Autumn leaves crunch underfoot as I stroll down a path in Rock Creek Park, an urban woodland in Washington DC. I take a deep breath and feel my mood lift. Driving through the busy urban streets to reach the park, I had been worrying about work and what I was going to cook for my family for dinner that evening. Urban green spaces have value beyond their beauty and environmental importance. Nature improves mental health — people are less depressed when they have better access to green spaces. The beneficial effect is not just a matter of physical exercise, although that is part of the picture. There is something about natural environments that improves people's well-being, says Richard Mitchell, an epidemiologist at Glasgow University, UK. Put simply, being in nature feels good. Researchers and policymakers are increasingly interested in the link between green spaces and mood because of the implications it could have for preventing and treating mental-health problems in society, says Hannah Cohen-Cline, a researcher at Providence Health and Services in Portland, Oregon. Spending time outdoors in natural environments not only improves people's mental health, but it could also help to reduce health inequalities between the rich and the poor. “Being around nature makes people feel better mentally. This has important policy implications,” says Cohen-Cline. Poor mental health is one of the biggest public-health problems in Western nations. For instance, the Organisation for Economic Co-operation and Development calculates that mental-health conditions such as depression cost the United Kingdom £70 billion (US$100 billion) annually in health-care spending and lost productivity. And the epicentre of these problems is cities: a 2010 meta-analysis showed that urban dwellers are roughly 20% more likely to develop anxiety disorders than their rural counterparts, and nearly 40% more likely to develop mood disorders1. Improving access to green space — such as parks or gardens incorporated into housing developments — in cities could help to cut urban stress, improve city dwellers' mental health and reduce the strain on health-care systems. But until recently, most studies that showed a link between green space and mental health were small, short term and involved groups of similar people, such as students. “These studies have major limitations,” says Mathew White, a social and environmental psychologist at the University of Exeter, UK. It's not clear whether the results are applicable to wider populations or that the beneficial effects persist over time, he says. This is problematic for policymakers who want to see the benefits before investing in health and social interventions. Scientists are working to tackle these limitations and strengthen the evidence base. White and his colleagues were the first to study changes in mental health over several years as people moved within urban settings. They found that when people moved to areas with more green space, including tree-lined streets, private gardens and public parks, they were happier for at least three years after their move, and that this feeling of contentment grew over time2. The research ranked movers' well-being using the short-form General Health Questionnaire (GHQ; a standard clinical tool for measuring anxiety and depression on a scale of 0 to 12). White used an inverse of the GHQ scale so that higher scores represented better mental health. The findings showed that when people moved to areas with more green space, their average GHQ score rose from 9.8 two years before their move to 10.1 three years after their move. The durability of the happiness effect surprised White. He expected the boost to be short-lived because “people adapt to things quickly.” Winning the lottery, for instance, typically makes people happier for up to one year, he says. The benefits of moving to greener areas may last even longer than 3 years (the team only looked at 5 years of data in total) — White is planning a larger study to find out. White acknowledges that, despite lasting longer than expected, the benefits to mental health seem small. Moving to a greener area is only around one-tenth as important for people's happiness as becoming employed, and has one-third of the impact that marriage does, he says. But, White points out, green space has a greater effect on happiness than low crime rate, which is often cited as a key determinant of well-being. And if the small effect of a green space is multiplied by the thousands of people who use it, that adds up to “a large public-health impact,” he says. Until recently, most studies had been unable to control for the genetic variation that sees some people respond more positively to green space, so it has been difficult to definitively say whether the benefits are due to the green space or to a person's genetic makeup. But Cohen-Cline has unpicked the drivers of mental health using twins. Because twins share at least half of their genes, and those who took part in the study were raised in the same environment, the researchers were able to control both the genetic and environmental factors3. “This is important because we know that genetics and childhood environments play a key role in the risk of developing mental-health issues,” says Cohen-Cline. The authors found that green spaces have a direct mental-health impact. People with better access to green space had slightly fewer depressive symptoms than those in less green areas. Independent of any potentially confounding factors, such as childhood environment and genetics, “there is something about green space itself that benefits people's mental health,” says Cohen-Cline. Although the twin study shows that green spaces make people happier, it does not say how this works. “It is doing it through several different pathways, and we are still trying to tease that apart,” she says. Exercise is known to improve mood, but Cohen-Cline's study found no evidence that it substantially changed people's depressive score, “suggesting that it is not what is driving the association.” One route could be that parks allow people to socialize, which in turn improves their mood. “Social ties are very strongly associated with mental health,” says Cohen-Cline. Mitchell is putting his money on another route — people's perception of nature causes physiological changes, such as reducing the stress hormone cortisol and lowering blood pressure. “You perceive nature with your senses,” Mitchell says. “Your brain processes those sensory experiences and triggers physiological responses.” Evidence for why this would be is so far thin, but theories abound. One possibility is that people's brains are overexposed to stressful stimuli such as noise and overcrowding in urban environments. By contrast, Mitchell says, natural environments give the brain an opportunity to recover from mental fatigue. It's also possible that our evolutionary heritage means we are simply hard-wired to respond positively to the green spaces that our ancestors grew up in. “We're faced with stressful, noisy environments. When we encounter an environment that is more in keeping with our evolution, that we might innately perceive as more supportive, our bodies and minds react favourably; we literally relax”, says Mitchell. Whatever the underlying explanation, there is evidence that green spaces elicit a direct physiological response, says Mitchell. In Japan, for example, people who spent time participating in Shinrin-yoku — sitting or walking in a forest — had lower cortisol concentrations, pulse rates and blood pressure than when they visited the city4. And it's not just parks and forests; blue spaces such as the sea, canals and lakes may give an even bigger boost to people's mood5. As the evidence grows, policymakers will be able to design health interventions that use natural resources. The therapeutic and societal value of green spaces is already starting to draw attention. “Policymakers are taking on the message that they have a resource that might be good for people's health and well-being,” says Mitchell. The £8.9-million restoration of Clissold Park in northeast London in 2011, for instance, was highlighted by the UK government agency Public Health England in 2014 as an example of a local health intervention. But creating the spaces isn't enough — says White, there are strong “psychological barriers” that prevent some people from using green space. Just 40% of the UK population will spend time near nature in any given week, and although a lack of time is the main reason given, he says, others say they don't enjoy spending time outside, or that it's not part of their culture. To engage those most in need, White thinks that health services should offer people with depression 'green prescriptions', which would encourage them to join walking groups or allotments, for example. Physicians could offer this before or as well as drug treatments. White is attempting to work out how these green prescriptions could work in practice, and the potential cost saving for health services. If participation can be improved, one area that may benefit the most is health inequality. Contentment is not evenly distributed across the socio-economic spectrum: affluence is generally associated with greater happiness. But evidence is beginning to show that green spaces could narrow this gap. Mitchell and his colleagues found that access to green spaces could reduce inequality in mental well-being by 40%6. “It is a sizable reduction. Nothing else governments have tried has really had much impact,” says Mitchell. The study has its limitations — despite the strong association between green space and decreasing mental-health inequality, there's no proof of causation — but Mitchell is clear: “having a park in your neighbourhood has a greater benefit on poorer people.” “The effects are largest in poorer communities,” says White. “Rich people are healthy already.”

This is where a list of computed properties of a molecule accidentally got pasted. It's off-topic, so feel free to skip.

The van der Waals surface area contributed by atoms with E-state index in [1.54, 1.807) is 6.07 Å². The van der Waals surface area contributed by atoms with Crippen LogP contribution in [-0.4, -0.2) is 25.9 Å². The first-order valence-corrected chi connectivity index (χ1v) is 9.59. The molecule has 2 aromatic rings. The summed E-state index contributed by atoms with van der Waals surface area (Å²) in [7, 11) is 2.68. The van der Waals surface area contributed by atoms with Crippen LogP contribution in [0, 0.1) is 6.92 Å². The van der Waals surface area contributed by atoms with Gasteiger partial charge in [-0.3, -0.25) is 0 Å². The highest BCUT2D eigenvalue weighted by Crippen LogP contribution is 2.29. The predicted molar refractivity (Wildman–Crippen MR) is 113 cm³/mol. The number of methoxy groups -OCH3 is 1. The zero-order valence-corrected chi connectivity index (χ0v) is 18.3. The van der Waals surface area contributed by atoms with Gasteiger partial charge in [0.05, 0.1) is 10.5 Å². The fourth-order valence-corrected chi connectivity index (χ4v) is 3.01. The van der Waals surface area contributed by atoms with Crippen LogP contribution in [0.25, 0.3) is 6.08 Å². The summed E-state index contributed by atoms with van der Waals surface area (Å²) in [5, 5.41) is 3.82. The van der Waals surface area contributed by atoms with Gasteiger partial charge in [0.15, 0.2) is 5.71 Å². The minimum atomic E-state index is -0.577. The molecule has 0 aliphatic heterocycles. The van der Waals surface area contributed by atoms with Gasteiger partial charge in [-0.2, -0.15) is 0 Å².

Allen H.,Columbia University |